SGA president debates world politics in China

Published on
August 27, 2012

After spending nearly a month in Asia, Union College Student Government Association president and Corbin, Ky., native Richie Mathes announced that he was back from “the Great Wall of China to the Great Flood Wall of Barbourville.”

Mathes, a 2010 Corbin High School graduate, spent most of August in Asia, arriving on American soil just hours before classes began at Union to launch his junior year. He had travelled abroad for a course offered through the London School of Economics, which collaborated with Pei King University in Beijing. The purpose was to host a debate among undergraduate and graduate degree-seeking students, as well as working professionals, about power transitions. Specifically: Has there been an international power shift from the West to the East?

Mathes was one of two American participants who currently live in the states. This made him a likely source of information when the role-playing discussions focused on American politics. But a few other factors helped boost his credibility as well. He is an international business and political science major; he is lead the Union College Student Government; and he spent seven weeks this summer as an intern to Kentucky Congressman Hal Rogers.

“With my political background, the role I had was U.S. politics,” Mathes said. “So when it came to American politics, I was the go-to guy.” Overall, the students in the course were mainly European and Asian. The rest of the make-up consisted of North American and South American students, and all were English speaking.

While the debate resulted in a split decision (the conclusion favored the theory that power is shifting from the United States to China), Mathes is not conflicted about the value of his experience. It was resolutely positive, he said.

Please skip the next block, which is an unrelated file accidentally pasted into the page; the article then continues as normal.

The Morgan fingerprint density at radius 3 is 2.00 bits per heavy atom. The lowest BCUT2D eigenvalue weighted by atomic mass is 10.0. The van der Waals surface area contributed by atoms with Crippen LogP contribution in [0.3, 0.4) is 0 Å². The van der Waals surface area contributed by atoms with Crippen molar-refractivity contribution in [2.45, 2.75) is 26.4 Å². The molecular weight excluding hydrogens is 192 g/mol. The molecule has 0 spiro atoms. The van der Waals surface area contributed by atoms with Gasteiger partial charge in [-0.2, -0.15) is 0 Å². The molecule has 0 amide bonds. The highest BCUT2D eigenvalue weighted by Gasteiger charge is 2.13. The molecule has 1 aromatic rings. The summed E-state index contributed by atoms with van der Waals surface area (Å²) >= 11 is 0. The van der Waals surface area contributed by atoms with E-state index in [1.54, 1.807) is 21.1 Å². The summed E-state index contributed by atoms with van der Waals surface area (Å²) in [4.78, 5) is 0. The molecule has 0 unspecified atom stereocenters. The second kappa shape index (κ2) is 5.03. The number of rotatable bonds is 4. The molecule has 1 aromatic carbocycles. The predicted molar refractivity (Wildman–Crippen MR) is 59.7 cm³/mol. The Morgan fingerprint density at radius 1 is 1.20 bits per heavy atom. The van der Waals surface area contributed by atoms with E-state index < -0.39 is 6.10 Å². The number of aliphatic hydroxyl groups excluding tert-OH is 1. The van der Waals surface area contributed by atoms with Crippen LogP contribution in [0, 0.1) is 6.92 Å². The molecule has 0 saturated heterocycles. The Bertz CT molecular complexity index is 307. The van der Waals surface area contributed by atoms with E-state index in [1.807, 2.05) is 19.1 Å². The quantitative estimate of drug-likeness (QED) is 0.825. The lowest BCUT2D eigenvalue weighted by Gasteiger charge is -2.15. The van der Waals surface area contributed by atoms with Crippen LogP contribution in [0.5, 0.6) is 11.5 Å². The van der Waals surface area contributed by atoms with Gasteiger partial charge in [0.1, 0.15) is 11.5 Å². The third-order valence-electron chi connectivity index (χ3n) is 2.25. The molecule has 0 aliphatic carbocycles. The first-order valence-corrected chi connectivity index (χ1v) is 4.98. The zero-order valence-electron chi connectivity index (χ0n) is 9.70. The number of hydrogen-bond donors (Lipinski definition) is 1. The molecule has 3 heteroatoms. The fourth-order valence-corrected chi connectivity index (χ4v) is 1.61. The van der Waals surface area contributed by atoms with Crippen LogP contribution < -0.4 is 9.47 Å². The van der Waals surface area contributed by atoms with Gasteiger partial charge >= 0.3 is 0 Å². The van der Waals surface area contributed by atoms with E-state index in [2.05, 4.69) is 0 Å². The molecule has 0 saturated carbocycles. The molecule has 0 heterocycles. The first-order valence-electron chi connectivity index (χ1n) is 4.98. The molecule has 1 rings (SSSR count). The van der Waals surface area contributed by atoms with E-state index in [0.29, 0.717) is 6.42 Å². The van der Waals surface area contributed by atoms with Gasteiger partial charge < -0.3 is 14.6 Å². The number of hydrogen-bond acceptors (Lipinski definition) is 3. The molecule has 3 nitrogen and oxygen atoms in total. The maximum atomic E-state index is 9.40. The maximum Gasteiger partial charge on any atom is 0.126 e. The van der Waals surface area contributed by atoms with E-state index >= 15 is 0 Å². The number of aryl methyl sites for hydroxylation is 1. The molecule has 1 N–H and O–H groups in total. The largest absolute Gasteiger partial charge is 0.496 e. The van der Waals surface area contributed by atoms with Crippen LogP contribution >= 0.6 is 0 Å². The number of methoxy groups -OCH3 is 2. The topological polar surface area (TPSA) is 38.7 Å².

Learning to effectively interact with people of different nationalities was the most valuable aspect of his experience. “The thing about programs like this is, for one, the course information is important. But even more important is the people you’re around. It was great to be surrounded by people and cultures that aren’t in my back door and get a sense of their ideas,” Mathes said.

He also added that he is eager to apply what he learned in Asia to his Union College life. “Here at Union, we have a large population of international students, and after this experience, I feel like maybe I could relate to them better,” Mathes said. “The important thing is to remember is to think globally and act locally.”

His experience in China wasn’t all work and no play. Mathes said he had the opportunity to sightsee and experience the Asian culture. He visited the Great Wall of China and a Chinese acrobatics show, among other local cultural activities. But the thing that stands out in his mind the most is something he had, before now, associated with home: Kentucky Fried Chicken.

“I was amazed to see the amount of KFCs they had in Beijing. They had at least one on every street,” Mathes said. “I’m from Corbin, and even I was overwhelmed by how much they love Kentucky Fried Chicken.”

Mathes said he highly encourages traveling and studying abroad. “Get out of the country,” Mathes urged. “It doesn’t matter where. Growing up American, you learn to think the American way, but through traveling, you learn there are other stereotypes for America—both good and bad—that you may not have been aware of. You just have to keep an open mind.”

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